From: Steve Petermann (
Date: Thu Sep 25 2003 - 10:07:19 EDT

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    Howard wrote:
    > 1. That's a remarkably generous way of scoring this game. Your are saying,
    > in effect, that even the nuttiest of proposals may be given credit for
    > stimulating responsible scientists to do better science. True, perhaps,
    > that doesn't make the nutty proposal any less nutty, does it?

    Nutty? Can you make a case for that characterization? I suppose that would
    be fair if there were already some examples of detailed descriptions of the
    Darwinian evolution of something like the flagellum. But there aren't. Why
    is that? As an engineer I can fairly quickly offer a plausible description
    of the evolutionary path of a machine or piece of software. An incline
    evolved into a screw, a lever evolved into a gear, gears into a
    transmission, etc. Why can't Darwinian biologists do that as readily?
    Ironically, any appeal to "it's complicated" is just a counter argument to
    their own position. Perhaps they will someday but until then I don't think
    it is fair to label other theories as nutty. BTW, do you characterize the
    idea of divine action in general as nutty?

    > Can anyone give me an instance in which ID-based research
    > produced a uniquely ID-grounded explanation that could be held up as a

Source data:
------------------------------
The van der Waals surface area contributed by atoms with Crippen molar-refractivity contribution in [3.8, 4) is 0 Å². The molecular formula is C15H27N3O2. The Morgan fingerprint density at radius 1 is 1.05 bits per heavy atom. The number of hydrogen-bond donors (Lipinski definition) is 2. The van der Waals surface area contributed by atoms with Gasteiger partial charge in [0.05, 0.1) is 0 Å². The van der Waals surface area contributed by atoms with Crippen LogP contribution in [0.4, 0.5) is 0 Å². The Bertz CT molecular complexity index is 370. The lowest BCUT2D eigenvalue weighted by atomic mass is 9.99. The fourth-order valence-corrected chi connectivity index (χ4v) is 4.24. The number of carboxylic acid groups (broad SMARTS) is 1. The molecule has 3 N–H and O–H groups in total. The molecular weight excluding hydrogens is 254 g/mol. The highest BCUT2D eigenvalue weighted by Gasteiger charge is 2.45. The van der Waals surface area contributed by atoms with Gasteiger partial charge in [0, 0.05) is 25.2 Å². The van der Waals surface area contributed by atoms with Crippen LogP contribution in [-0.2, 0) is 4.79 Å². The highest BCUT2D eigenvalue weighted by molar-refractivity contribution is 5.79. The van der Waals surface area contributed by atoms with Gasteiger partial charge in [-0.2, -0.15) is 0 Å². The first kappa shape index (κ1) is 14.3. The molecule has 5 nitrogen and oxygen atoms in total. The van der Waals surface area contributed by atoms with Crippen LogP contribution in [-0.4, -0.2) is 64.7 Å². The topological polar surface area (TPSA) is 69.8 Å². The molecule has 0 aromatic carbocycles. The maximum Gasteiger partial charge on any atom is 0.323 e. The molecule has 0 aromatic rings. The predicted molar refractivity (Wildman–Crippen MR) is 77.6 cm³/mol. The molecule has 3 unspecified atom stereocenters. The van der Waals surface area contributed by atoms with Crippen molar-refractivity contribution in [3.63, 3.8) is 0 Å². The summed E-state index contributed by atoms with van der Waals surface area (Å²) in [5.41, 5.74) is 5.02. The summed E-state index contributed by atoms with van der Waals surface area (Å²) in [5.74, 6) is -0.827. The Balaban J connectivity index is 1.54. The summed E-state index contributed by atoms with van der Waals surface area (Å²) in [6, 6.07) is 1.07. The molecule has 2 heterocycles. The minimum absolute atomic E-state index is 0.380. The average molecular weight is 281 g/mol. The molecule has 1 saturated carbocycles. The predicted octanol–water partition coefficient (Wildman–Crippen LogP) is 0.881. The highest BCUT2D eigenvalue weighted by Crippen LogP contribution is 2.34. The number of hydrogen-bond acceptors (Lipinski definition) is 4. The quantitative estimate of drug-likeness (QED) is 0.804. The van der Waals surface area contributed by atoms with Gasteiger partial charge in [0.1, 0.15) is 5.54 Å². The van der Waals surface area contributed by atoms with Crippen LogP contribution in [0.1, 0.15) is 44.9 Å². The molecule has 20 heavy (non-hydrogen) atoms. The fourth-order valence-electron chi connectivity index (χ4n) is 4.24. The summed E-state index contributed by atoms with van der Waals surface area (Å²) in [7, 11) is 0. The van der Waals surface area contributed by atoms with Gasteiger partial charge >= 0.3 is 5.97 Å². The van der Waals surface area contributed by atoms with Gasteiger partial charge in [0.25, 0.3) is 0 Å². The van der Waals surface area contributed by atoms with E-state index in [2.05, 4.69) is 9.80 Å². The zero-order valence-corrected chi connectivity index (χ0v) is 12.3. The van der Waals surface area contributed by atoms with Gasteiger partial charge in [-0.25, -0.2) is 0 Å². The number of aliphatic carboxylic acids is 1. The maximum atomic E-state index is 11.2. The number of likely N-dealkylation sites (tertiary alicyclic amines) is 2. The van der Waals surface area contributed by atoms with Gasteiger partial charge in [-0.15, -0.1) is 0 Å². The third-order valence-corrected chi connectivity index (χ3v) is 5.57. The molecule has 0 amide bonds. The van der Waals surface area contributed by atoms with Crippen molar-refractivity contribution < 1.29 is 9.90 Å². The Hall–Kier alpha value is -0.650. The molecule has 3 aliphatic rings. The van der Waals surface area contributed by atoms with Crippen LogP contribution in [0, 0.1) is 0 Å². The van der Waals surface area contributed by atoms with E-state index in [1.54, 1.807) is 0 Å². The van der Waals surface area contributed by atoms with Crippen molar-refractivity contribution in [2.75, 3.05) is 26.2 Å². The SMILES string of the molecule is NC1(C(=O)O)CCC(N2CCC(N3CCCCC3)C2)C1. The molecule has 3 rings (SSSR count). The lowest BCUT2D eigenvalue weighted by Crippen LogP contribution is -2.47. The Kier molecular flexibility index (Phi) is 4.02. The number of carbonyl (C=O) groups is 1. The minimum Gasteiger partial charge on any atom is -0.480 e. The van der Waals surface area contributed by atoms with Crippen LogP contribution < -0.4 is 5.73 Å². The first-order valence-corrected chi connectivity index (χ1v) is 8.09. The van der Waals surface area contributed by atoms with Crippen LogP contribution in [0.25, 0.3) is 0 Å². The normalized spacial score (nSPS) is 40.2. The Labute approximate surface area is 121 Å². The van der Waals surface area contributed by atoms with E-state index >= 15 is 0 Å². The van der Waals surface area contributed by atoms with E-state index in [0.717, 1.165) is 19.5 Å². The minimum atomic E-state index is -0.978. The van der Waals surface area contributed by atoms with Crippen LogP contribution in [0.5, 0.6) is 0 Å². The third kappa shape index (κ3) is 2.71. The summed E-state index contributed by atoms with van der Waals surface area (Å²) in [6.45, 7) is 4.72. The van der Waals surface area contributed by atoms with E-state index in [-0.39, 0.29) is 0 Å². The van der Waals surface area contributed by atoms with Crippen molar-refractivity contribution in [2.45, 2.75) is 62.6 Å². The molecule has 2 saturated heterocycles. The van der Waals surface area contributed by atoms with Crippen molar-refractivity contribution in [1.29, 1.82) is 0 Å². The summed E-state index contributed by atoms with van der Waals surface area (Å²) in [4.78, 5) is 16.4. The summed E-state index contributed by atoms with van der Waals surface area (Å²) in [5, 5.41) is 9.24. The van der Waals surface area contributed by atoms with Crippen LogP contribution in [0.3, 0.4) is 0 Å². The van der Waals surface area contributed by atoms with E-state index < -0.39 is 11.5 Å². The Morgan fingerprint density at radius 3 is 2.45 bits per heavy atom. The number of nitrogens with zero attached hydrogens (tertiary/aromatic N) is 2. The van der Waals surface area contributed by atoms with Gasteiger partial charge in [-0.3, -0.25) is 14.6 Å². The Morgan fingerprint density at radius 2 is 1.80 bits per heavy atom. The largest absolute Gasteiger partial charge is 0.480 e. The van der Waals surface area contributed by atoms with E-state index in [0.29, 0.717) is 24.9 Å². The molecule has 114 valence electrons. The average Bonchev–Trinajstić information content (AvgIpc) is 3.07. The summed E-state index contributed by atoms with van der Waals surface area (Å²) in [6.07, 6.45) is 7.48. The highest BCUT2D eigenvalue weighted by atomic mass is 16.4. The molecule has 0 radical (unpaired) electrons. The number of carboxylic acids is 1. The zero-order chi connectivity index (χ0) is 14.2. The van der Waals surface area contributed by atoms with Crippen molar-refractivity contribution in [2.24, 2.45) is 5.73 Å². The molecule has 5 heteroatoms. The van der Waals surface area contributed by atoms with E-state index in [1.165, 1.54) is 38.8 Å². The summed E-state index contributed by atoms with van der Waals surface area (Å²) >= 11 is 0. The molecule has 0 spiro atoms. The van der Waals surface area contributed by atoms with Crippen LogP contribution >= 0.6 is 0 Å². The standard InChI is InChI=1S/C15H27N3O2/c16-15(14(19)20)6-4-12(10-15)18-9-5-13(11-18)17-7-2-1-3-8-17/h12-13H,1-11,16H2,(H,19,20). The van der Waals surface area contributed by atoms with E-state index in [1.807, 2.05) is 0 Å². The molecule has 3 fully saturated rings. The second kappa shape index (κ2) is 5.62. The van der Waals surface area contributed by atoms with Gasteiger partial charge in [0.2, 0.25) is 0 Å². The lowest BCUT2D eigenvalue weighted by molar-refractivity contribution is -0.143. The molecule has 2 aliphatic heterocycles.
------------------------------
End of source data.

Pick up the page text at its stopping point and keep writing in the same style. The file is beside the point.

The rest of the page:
> better scientific explanation than those contributed by conventional
    > science?

    I guess it all depends on how you define <a scientific explanation>. If
    that definition excludes a priori the possibility of some sort of divine
    action, then by that definition ID will and has not. Seems to me that the
    spirit of science is not a priori to find an RFEP answer to a question but
    to follow the data to wherever it leads. Hoyle is a good example when even
    though he was an atheist followed the data concerning the fine tuning of the
    universe to its logical conclusion.
    Hoyle wrote:
    "A common sense interpretation of the facts suggests that a superintendent
    has monkeyed with the physics, as well as chemistry and biology, and that
    there are no blind forces worth speaking about in nature. I do not believe
    that any physicist who examined the evidence could fail to draw the
    inference that the laws of nuclear physics have been deliberately designed
    with regard to the consequences they produce within stars."

    Steve Petermann

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